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Friday 14 February 2020
As the cost of prescription drugs continues to skyrocket in the U.S., an increasing number of Americans are seeking more reasonably priced alternatives.
Such an alternative is to purchase medications from other countries. According to a poll from the Kaiser Family Foundation (KFF), about eight percent of U.S. adults say that they or a member of their family have imported prescription drugs in order to save money.
Of the countries from which Americans can purchase medications, Canada is one of the most popular. That's because prescription drugs from Canada are both safe and inexpensive when purchased from a trustworthy source.
In fact, according to data from KFF, eight in ten Americans support allowing citizens to purchase drugs imported from licensed Canadian pharmacies.
However, there are three tips you should keep in mind when buying prescription drugs from the Great White North:
1. Know what's legal and what's not.
2. Only shop from legitimate sources.
3. Don't be afraid to ask questions.
Ahead, we'll discuss each of those tips in-depth.
First, let's get one thing straight: Purchasing prescription drugs from Canada won't get you arrested, nor is it likely to result in any repercussions at all.
In an article from the Wall Street Journal on the topic, FDA senior executive William Hubbard said that "our highest enforcement priority would not be actions against consumers."
However, you should be aware that it's technically illegal to import prescription drugs from Canada.
As the Food and Drug Administration (FDA) states on its website, "in most circumstances, it is illegal for individuals to import drugs into the United States for personal use."
That being said, the FDA allows its agents to exercise discretion. In the agency's own guidelines, it states that "FDA personnel may allow entry of shipments when the quantity and purpose are clearly for personal use, and the product does not present an unreasonable risk to the user."
In the words of the Los Angeles Times, "even in the worst-case scenario, an unsympathetic agent might confiscate the drugs — but not arrest you."
Another legal footnote to keep in mind is that the FDA specifically prohibits the importation of more than a 90-day supply of any medication.
So, as long as you are purchasing drugs for your own personal use and aren't buying more than a 90-day supply, you're unlikely to have any issues whatsoever.
To protect you and your family's health and safety, it's absolutely essential that you do your research when purchasing medications from Canada. Disreputable sellers can easily blend in with legitimate ones.
While it's true that some politicians are advocating for the importation of prescription drugs from Canada, it remains imperative for shoppers like you to ensure that they're buying from trustworthy sources.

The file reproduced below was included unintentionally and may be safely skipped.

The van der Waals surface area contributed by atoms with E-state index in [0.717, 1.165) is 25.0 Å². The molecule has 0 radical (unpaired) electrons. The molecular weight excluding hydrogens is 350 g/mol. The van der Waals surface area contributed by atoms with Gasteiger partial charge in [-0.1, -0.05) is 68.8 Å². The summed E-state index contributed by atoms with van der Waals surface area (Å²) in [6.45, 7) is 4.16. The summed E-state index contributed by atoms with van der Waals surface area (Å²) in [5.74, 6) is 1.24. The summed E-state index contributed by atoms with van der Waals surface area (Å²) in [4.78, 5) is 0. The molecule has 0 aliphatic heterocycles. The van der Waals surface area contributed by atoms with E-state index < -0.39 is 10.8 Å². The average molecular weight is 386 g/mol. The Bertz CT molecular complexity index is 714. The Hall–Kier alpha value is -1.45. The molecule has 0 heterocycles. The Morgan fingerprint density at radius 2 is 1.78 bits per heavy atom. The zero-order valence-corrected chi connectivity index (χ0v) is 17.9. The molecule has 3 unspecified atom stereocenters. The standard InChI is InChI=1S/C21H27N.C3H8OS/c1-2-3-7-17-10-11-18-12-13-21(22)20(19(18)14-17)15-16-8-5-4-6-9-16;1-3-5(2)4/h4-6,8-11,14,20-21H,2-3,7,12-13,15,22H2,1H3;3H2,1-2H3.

To make sure that the pharmacy or pharmacy referral service you're buying your medications from is legitimate, only do business with those that:
● Require a valid prescription in order to purchase prescription drugs.
● Don't allow you to purchase more than 90 days worth of any medication.
● Don't sell narcotics or controlled substances, even if you have a prescription.
● Only sell drugs approved by the FDA and/or Health Canada, Canada's FDA equivalent.
Of course, you may want to purchase non-FDA-approved drugs from Canada because they're not available in the U.S. but are necessary to treat a specific health condition.
For example, Motilium (domperidone), a drug that's used to reduce nausea, prevent vomiting and facilitate lactation, is sold and widely prescribed in Canada but is not available in the U.S.
In such a case, the FDA specifies that the drug in question should:
● Be for a serious condition for which effective treatment is not available in the U.S.
● Not be commercialized or promoted to U.S. residents.
● Not be considered to represent an unreasonable risk.
If you do choose to import non-FDA-approved drugs, you should also be prepared to provide a written statement to the FDA.
And, if you're purchasing medications from a pharmacy referral service like MyDrugCenter rather than an individual pharmacy, make sure that it only sources drugs from licensed pharmacies and approved suppliers.
Finally, if you're having trouble determining if an individual Canadian online pharmacy is trustworthy (not necessarily a pharmacy referral service), you can also check to see if they're verified by Canadian International Pharmacy Association (CIPA).
When purchasing prescription drugs from an online pharmacy or pharmacy referral service, don't hesitate to ask questions as soon as they arise.
Remember, there's no shortage of illegitimate online pharmacies, and the best way to protect yourself is to educate yourself. If it's not clear which country a drug was manufactured in, whether it's generic or brand-name or whether it requires a prescription, just ask.
In fact, you should refrain from doing business with any online pharmacy that doesn't have representatives readily available to address your questions and concerns.
In summary, although most Americans support allowing citizens to import drugs from Canada, it may be years before such legislation is implemented, if at all. In the meantime, though, U.S. residents can still cut costs by purchasing their medications from reputable online sources.
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